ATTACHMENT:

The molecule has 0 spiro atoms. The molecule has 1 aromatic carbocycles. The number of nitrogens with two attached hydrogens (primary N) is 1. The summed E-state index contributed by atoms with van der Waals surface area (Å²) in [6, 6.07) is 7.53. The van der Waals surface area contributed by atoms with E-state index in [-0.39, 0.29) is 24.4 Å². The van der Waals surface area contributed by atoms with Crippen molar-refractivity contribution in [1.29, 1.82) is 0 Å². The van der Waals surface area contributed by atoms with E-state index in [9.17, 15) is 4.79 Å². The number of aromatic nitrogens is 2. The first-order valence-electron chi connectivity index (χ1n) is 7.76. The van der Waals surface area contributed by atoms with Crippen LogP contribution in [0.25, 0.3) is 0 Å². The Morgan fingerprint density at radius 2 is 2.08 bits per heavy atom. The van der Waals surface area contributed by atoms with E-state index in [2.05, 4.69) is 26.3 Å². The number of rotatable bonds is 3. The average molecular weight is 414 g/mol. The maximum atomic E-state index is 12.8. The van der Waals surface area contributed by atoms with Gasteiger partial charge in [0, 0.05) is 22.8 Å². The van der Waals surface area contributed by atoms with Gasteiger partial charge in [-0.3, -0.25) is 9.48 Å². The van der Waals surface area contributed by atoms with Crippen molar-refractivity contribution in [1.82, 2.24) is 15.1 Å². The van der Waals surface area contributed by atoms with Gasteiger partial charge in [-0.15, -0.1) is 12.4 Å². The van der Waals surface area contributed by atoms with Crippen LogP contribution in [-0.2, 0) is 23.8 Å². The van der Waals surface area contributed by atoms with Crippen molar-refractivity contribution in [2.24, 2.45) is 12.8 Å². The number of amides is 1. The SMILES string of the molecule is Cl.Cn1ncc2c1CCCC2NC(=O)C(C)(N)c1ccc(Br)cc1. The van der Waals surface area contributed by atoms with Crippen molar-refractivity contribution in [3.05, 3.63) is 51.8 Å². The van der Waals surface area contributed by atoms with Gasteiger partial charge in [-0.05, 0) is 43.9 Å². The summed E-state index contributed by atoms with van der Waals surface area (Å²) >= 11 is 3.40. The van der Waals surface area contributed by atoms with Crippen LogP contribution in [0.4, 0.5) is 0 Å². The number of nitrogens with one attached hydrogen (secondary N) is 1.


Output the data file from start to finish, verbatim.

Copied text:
The molecule has 0 spiro atoms. The molecule has 1 aromatic carbocycles. The number of nitrogens with two attached hydrogens (primary N) is 1. The summed E-state index contributed by atoms with van der Waals surface area (Å²) in [6, 6.07) is 7.53. The van der Waals surface area contributed by atoms with E-state index in [-0.39, 0.29) is 24.4 Å². The van der Waals surface area contributed by atoms with Crippen molar-refractivity contribution in [1.29, 1.82) is 0 Å². The van der Waals surface area contributed by atoms with E-state index in [9.17, 15) is 4.79 Å². The number of aromatic nitrogens is 2. The first-order valence-electron chi connectivity index (χ1n) is 7.76. The van der Waals surface area contributed by atoms with Crippen LogP contribution in [0.25, 0.3) is 0 Å². The Morgan fingerprint density at radius 2 is 2.08 bits per heavy atom. The van der Waals surface area contributed by atoms with E-state index in [2.05, 4.69) is 26.3 Å². The number of rotatable bonds is 3. The average molecular weight is 414 g/mol. The maximum atomic E-state index is 12.8. The van der Waals surface area contributed by atoms with Gasteiger partial charge in [0, 0.05) is 22.8 Å². The van der Waals surface area contributed by atoms with Gasteiger partial charge in [-0.3, -0.25) is 9.48 Å². The van der Waals surface area contributed by atoms with Crippen molar-refractivity contribution in [1.82, 2.24) is 15.1 Å². The van der Waals surface area contributed by atoms with Gasteiger partial charge in [-0.15, -0.1) is 12.4 Å². The van der Waals surface area contributed by atoms with Crippen LogP contribution in [-0.2, 0) is 23.8 Å². The van der Waals surface area contributed by atoms with Crippen molar-refractivity contribution in [2.24, 2.45) is 12.8 Å². The number of amides is 1. The SMILES string of the molecule is Cl.Cn1ncc2c1CCCC2NC(=O)C(C)(N)c1ccc(Br)cc1. The van der Waals surface area contributed by atoms with Crippen molar-refractivity contribution in [3.05, 3.63) is 51.8 Å². The van der Waals surface area contributed by atoms with Gasteiger partial charge in [-0.05, 0) is 43.9 Å². The summed E-state index contributed by atoms with van der Waals surface area (Å²) >= 11 is 3.40. The van der Waals surface area contributed by atoms with Crippen LogP contribution in [0.4, 0.5) is 0 Å². The number of nitrogens with one attached hydrogen (secondary N) is 1.